A Twist of Good Fortune
Joseph Fleischmann was born in Nuremberg, Germany, on Oct. 17, 1925. At the time of his birth, the picturesque city was known for its medieval architecture and the Kaiserburg Castle, one of its most famous landmarks.
Nuremberg would also become part of Adolph Hitler’s landscape when the city’s Palace of Justice hosted the Nuremberg Trials—a series of 13 military tribunals between 1945 and 1949 where Nazi war criminals were brought to justice.
Joe’s father had immigrated to the U.S. in the late 1930s and was preparing for his family to join him. Finding his dad’s absence really difficult, young Joe launched a plan to run away and find him in America. He planned to stow away on a ship docked in Le Havre, France, bound for the United States. Unfortunately, after the U.S. and French consuls declined to accommodate him with the needed legal documents, he returned home.
Joe’s family began seeing Hitler’s plans at work in early 1938, when the largest synagogue in Nuremberg was razed. The explanation for its destruction was that “the Asian architecture clashed with the historically Germanic architecture of the area.”
On Nov. 9, 1938, the Nazi government unleashed a program in Germany and Austria—known as Kristallnacht, or Night of the Broken Glass—that destroyed nearly 200 synagogues, ransacked thousands of businesses and killed hundreds of Jews, including Joe’s great uncle, Jakob Schloss. Thousands of others were moved to concentration camps.
On that unforgettable night, Joe, then 13, was visiting his grandfather. They would later learn that a fanatical neighbor had argued with Joe’s mother, slapping her out of anger because her husband was in America, escaping the concentration camps. To protect Joe from being taken in his father’s place, Joe’s grandfather hid him in his attic for a week until the family could safely escape Germany.
Building a Life in the U.S.
The family reunited in Norfolk, Va., where Joe attended Norfolk public schools until June 1940. At age 15, he worked 62-hour weeks to assist with the family’s living expenses. He learned English at Maury High School, where he attended class three nights a week.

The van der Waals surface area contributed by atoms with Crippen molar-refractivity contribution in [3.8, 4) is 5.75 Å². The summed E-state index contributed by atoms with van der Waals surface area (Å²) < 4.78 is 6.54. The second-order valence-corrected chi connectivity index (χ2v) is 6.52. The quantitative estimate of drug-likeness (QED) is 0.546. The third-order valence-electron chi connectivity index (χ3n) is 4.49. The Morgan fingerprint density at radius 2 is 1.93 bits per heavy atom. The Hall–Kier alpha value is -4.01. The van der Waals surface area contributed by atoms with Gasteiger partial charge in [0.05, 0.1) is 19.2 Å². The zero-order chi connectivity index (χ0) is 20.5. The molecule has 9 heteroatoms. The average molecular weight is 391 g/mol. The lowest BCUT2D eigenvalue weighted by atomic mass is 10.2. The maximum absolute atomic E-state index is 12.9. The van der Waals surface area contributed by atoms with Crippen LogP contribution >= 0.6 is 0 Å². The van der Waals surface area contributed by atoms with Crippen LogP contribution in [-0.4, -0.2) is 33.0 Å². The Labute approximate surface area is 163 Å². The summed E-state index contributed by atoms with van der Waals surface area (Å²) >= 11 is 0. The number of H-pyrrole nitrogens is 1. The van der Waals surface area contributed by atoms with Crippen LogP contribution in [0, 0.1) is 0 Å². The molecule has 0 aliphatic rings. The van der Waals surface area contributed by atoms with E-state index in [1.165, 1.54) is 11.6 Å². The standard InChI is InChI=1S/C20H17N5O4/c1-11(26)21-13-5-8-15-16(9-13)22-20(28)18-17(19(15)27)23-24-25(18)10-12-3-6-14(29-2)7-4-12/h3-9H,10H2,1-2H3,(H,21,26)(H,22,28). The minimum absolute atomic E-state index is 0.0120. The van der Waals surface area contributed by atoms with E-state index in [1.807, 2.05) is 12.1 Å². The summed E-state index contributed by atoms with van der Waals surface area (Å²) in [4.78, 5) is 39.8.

At 19, after having seen the ravages of Hitler’s plans firsthand, Joe joined the U.S. Army’s 343rd Division, Infantry Regiment (Blackhawks) in Europe in 1944. He was then sent to the Philippines for amphibious training to prepare for the Feb. 19, 1945, assault on Iwo Jima.
Following the military, Joe returned to Norfolk where he worked as an auditor for the U.S. Treasury Department. At night, he attended the Norfolk division of William and Mary—now ODU—where he received his bachelor’s degree, cum laude, in business administration in June 1956.
Because Joe loved academia, when the head of the business department asked him to teach accounting courses at night, Joe readily agreed. He received his CPA certificate in 1954, and taught until 1963.
Supporting the Future of ODU
Joe lived his life aware of having barely escaped death in the Holocaust and mindful that, only through several complex twists of good fortune, did he survive World War II.
Joe never married. He intentionally lived frugally in order to set up a charitable remainder trust that would benefit several local charities following his death. His gift to ODU established the Joseph Fleischmann Scholarship Endowment for pre-med or nursing students in the College of Health Sciences.
What a fitting tribute to Joe that he will share a twist of good fortune with future ODU students!
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